Did you know that the law provides for an award of pre-judgment interest in a personal injury lawsuit? California’s Civil Code, Section 3288 provides that “[i]n an action for the breach of an obligation not arising from contract, and in every case of oppression, fraud, or malice, interest may be given, in the discretion of the jury.”
The rationale for such an award arises from the principle that the injured plaintiff was deprived of the use of those funds that would have otherwise been available to the plaintiff, but for the negligence of the defendant.
The Judicial Council of California’s jury instruction on the issue, CACI No. 3935, provides for “an award of the amount of interest the law provides to a plaintiff to compensate for the loss of the ability to use the funds. If prejudgment interest is awarded, it is computed from the date on which each loss was incurred until the date on which you sign your verdict.”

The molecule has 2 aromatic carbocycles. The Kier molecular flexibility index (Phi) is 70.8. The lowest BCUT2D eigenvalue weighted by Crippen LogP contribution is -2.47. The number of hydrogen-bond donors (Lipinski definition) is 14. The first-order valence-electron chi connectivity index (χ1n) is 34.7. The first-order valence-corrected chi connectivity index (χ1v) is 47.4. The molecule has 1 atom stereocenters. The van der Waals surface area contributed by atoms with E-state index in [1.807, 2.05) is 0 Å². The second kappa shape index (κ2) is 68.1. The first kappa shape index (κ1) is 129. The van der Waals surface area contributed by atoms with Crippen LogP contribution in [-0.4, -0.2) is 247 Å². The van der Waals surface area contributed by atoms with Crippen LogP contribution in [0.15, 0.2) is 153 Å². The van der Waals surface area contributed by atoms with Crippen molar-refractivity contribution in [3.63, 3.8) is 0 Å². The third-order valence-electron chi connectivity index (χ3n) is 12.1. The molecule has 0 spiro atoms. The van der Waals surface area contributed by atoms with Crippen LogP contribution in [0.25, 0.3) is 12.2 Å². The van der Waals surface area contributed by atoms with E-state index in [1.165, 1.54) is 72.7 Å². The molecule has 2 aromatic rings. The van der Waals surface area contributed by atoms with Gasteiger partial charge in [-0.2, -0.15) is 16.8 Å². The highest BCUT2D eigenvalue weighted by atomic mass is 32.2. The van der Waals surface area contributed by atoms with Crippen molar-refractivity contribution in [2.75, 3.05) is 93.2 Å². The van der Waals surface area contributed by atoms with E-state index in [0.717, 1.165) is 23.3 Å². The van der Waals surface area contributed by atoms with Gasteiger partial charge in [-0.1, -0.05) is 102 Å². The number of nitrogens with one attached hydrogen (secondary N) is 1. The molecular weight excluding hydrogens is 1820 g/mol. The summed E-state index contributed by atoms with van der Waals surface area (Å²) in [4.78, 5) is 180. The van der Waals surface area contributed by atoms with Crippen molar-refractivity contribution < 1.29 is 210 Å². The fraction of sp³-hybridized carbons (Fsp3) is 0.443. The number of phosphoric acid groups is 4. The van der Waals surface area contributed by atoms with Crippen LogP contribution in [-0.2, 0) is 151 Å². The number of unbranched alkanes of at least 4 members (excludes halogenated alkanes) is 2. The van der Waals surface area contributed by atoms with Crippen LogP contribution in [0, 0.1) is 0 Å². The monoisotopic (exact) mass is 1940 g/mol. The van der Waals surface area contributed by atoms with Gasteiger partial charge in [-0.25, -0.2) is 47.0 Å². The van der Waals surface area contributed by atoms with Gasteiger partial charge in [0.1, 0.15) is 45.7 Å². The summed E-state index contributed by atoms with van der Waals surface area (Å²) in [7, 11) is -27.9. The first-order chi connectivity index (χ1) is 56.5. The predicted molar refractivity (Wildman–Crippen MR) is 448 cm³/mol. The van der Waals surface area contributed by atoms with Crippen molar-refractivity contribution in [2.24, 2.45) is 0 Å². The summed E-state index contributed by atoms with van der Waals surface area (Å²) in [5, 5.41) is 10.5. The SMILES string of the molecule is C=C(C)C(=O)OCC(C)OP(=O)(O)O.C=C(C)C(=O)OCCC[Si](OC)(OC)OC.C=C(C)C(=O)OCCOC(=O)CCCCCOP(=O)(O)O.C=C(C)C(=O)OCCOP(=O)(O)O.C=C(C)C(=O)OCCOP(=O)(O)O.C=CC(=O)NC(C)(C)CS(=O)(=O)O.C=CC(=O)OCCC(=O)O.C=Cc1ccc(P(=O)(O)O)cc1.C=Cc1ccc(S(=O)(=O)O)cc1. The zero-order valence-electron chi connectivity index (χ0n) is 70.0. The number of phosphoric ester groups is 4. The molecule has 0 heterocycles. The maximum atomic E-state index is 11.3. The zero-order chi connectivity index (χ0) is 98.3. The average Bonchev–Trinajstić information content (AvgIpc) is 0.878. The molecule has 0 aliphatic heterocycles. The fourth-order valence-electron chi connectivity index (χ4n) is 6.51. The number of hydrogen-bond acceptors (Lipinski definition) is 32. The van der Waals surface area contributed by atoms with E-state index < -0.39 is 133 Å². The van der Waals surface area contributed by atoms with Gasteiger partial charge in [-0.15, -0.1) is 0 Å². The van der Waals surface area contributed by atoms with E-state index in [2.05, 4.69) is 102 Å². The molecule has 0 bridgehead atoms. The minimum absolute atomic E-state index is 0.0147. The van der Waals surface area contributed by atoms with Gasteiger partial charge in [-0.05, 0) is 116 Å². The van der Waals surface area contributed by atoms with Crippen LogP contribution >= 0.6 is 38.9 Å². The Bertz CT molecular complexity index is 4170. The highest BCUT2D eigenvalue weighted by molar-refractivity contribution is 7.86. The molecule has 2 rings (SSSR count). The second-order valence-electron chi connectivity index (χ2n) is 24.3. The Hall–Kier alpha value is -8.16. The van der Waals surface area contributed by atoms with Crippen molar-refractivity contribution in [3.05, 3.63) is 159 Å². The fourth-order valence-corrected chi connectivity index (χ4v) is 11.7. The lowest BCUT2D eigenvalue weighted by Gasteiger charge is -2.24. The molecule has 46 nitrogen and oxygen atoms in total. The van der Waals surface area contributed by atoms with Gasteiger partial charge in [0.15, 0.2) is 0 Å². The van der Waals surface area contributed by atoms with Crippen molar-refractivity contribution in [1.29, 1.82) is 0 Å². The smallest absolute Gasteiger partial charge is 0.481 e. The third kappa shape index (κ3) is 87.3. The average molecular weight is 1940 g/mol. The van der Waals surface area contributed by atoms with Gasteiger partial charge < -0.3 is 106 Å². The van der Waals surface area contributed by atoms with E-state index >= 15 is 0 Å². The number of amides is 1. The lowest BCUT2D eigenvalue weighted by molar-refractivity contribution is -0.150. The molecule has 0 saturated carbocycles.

There are limitations on a plaintiff’s ability to obtain an award for prejudgment interest.
“It is settled that prejudgment interest cannot be awarded on damages for the intangible, noneconomic aspects of mental and emotional injury because they are inherently nonpecuniary, unliquidated, and not readily subject to precise calculation.
Greater Westchester Homeowners Assn v. L.A. (1979) 26 Cal.3d 86, 102–103.
Interest may only be awarded on those aspects of a judgment that pertain to what are referred to as “economic damages” like lost earnings or loss of value to a vehicle, rather than for “non-economic damages” like pain and suffering. Additionally, it is ultimately up to the judge to decide whether the case is one where this type of award is appropriate, and the interest rate is fixed as a matter of law.